Sign at a Sonic drive-thru in Belton, Missouri
    Sign at a Sonic drive-thru in Belton, Missouri
    December 2013


    June 2014 - US Patent Office Cancels Redskins Trademark 

    The United States Patent and Trademark Office has canceled the Washington Redskins trademark registration, calling the football team's name "disparaging to Native Americans."¯ Federal trademark law does not permit registration of trademarks that "may disparage" individuals or groups or "bring them into contempt or disrepute."¯ The ruling pertains to six different trademarks associated with the team, each containing the word "Redskin."¯


    Update - January 29, 2017: 

    The Cleveland Indians will stop using the Chief Wahoo logo on their uniforms beginning in 2019, according to Major League Baseball, which said the popular symbol was no longer appropriate for use on the field.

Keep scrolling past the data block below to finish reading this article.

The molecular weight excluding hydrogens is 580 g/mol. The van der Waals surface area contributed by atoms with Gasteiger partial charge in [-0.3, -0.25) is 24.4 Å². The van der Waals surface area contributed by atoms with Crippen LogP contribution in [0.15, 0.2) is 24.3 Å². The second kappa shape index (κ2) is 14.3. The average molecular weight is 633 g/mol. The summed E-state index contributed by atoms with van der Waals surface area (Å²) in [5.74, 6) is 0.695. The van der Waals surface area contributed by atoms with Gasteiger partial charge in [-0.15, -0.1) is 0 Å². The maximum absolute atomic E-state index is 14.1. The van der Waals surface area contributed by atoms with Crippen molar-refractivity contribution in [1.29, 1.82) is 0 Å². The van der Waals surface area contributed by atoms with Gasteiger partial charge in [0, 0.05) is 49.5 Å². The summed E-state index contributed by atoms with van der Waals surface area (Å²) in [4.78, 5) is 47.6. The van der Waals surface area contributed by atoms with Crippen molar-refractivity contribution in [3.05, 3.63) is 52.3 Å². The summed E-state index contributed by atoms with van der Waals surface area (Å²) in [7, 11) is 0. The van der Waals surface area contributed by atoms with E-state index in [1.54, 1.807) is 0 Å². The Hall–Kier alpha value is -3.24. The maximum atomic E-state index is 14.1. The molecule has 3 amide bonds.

Update - July 13, 2020:

    The N.F.L. team in Washington announced Monday that it would drop its logo and “Redskins” from its name, yielding to sponsors and Native American activists who have long criticized it as a racist slur.


    Update - July 23, 2021:

    Known as the Indians since 1915, Cleveland's Major League Baseball team will now be called the Guardians. In 2018, the Indians stopped wearing the contentious Chief Wahoo logo on their jerseys and caps. However, the team continues to sell merchandise bearing the smiling, racist caricature.




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    Redface! -- Contents

    Racist Indian Stereotypes

    History of Indian Stereotypes

    Redface in Film and TV

    Indian Myths vs Reality

    Indian Stereotypes in Sports

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    Black Stereotypes

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    Asian Stereotypes

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    Hispanic Stereotypes

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    Indian Stereotypes

    Arabface Icon small
    Arab Stereotypes

    Jewface Icon small
    Jewish Stereotypes


    Racial and Racist Stereotypes in Media


    Copyright © 
    Ken Padgett